I've got a range of 140 and 150 forks I can use on it. I run 140 as it balances out the bike better. With a 150 fork I will add 5+ psi. I quite often run 650B in which case I have to run a Float 140 anyway. The Float gives the best balance to the very active initial travel at the rear.
On this bike,I'm just riding average trail up to 4ft drops. It's the G outs which use the most travel rather than drops. I do run a soft setting to use all the travel. The initial travel is plusher than my Meta 5 and 6 but the M 6 especially opens up more after mid travel.
Last edited by gvs_nz; 10-13-2012 at 01:51 AM.
I see what your getting at now . I thought you were talking about how it rides. Yeh it is slightly regressive at the end. Not as extreme as some.
Ugh. Yeah, that U shaped curve matches what I was feeling.
Leverage ratio basically acts like a multiplier on the shock's own spring rate, am I right?
Sounds like a more conventional rising-rate air shock might be what I need to compensate for the u-shaped leverage ratio.
Unless the shock's own rate curve changes shape significantly when the air pressure goes up. I'll have to try some experimenting before I run out and buy a new shock.
Originally Posted by gvs_nz
20011 Rockshox Revelation rlt ti dual air 107/100 psi 150mm
2009 Fox Rp23 (came on frame) 220 psi
2012 Specialized Command Post ( Alot of seat adjustment going on. I go down 5 inches for downhill putting my weight over the rear.)
2011-26" atomlab pimplites (considering trying 650b)
I don't know if any of this really plays a role, but i also bike often bike over 9000 feet as well. I initially had is at 180 psi for the first month i had the bike but i found i was bottoming out quite regularly. I ride similar terrain as well.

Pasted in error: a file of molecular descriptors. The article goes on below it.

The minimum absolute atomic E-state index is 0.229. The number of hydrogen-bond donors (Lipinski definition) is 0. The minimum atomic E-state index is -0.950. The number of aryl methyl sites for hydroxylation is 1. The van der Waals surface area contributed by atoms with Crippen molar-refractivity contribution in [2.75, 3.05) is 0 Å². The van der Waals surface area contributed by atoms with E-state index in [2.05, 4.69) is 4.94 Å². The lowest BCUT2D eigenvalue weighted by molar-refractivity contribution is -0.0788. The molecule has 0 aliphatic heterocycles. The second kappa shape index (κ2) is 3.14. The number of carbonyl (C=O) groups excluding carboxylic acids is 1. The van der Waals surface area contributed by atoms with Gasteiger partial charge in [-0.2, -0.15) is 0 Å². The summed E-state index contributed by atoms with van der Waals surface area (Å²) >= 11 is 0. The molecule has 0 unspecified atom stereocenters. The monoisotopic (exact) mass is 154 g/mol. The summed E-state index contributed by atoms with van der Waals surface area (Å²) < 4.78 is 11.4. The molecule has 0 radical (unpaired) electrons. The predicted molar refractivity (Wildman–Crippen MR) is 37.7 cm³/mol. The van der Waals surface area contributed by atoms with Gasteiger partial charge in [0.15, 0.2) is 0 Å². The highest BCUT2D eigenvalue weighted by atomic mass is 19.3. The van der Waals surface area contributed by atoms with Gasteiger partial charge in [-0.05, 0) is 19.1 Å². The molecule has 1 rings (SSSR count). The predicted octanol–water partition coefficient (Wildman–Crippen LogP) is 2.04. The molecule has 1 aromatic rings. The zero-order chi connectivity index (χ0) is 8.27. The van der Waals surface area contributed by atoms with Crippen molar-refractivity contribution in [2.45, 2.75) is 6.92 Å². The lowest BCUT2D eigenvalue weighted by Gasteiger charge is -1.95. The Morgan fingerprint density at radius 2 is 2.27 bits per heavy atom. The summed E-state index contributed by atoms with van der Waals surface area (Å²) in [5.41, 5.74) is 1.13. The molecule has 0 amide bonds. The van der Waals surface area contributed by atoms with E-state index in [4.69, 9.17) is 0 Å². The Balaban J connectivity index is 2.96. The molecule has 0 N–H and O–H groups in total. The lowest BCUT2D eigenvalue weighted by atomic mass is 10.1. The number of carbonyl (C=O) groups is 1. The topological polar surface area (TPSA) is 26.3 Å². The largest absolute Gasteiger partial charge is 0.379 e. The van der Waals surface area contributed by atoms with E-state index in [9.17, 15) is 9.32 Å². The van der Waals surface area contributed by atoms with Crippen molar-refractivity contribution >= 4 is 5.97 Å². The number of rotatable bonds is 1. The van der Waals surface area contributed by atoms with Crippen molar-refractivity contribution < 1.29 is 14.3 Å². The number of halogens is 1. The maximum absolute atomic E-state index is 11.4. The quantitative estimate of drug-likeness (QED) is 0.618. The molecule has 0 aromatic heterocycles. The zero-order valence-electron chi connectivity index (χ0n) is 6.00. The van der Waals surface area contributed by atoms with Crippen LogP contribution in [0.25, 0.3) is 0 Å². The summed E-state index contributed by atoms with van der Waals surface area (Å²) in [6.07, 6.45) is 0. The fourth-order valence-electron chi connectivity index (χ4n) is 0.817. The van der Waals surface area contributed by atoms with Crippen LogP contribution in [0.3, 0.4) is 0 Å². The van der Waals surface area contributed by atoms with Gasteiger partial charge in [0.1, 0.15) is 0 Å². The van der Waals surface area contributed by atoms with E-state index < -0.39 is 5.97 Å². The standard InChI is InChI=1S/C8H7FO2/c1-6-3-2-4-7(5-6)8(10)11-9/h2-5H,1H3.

If you like the way it rides what do you want to achieve with a new shock. The R has built in platform so will pedal well but rattle your dentures.
Originally Posted by NWS
The WR needs a large air volume shock to get close to the way contemporary designs rides like[ more linear] . That's why an XV2 air sleeve is a good mod.
I couldn't get the Rev Rlti to ride well, especially with the WR. It's way to linear and you need to much air pressure to stop it blowing thru it's travel. I believe they have fixed that now with the 2013 solo air models. I now run it on another bike with it travel spaced down to 130 and it's a sweet ride. The drop in air volume means I can drop the pressure down to 70 psi and get a much more supple ride, and a nice squeeze out at the end of it's travel.
Originally Posted by sra1218
I should have experimented a bit more and reduced the air volume a bit with a few elastomers chucked in to the +air chamber to reduce the air volume.
I've now got a EXM 150 for AM duties and it's a much better AM fork, especially with it's travel adjust.
Last edited by gvs_nz; 10-19-2012 at 06:28 PM.
If I could run the rear softer, and still not bottom out, that would be even better.
Originally Posted by gvs_nz
And I just like to experiment.
Unfortunately I have never ridden the WR with an R shock. I have others.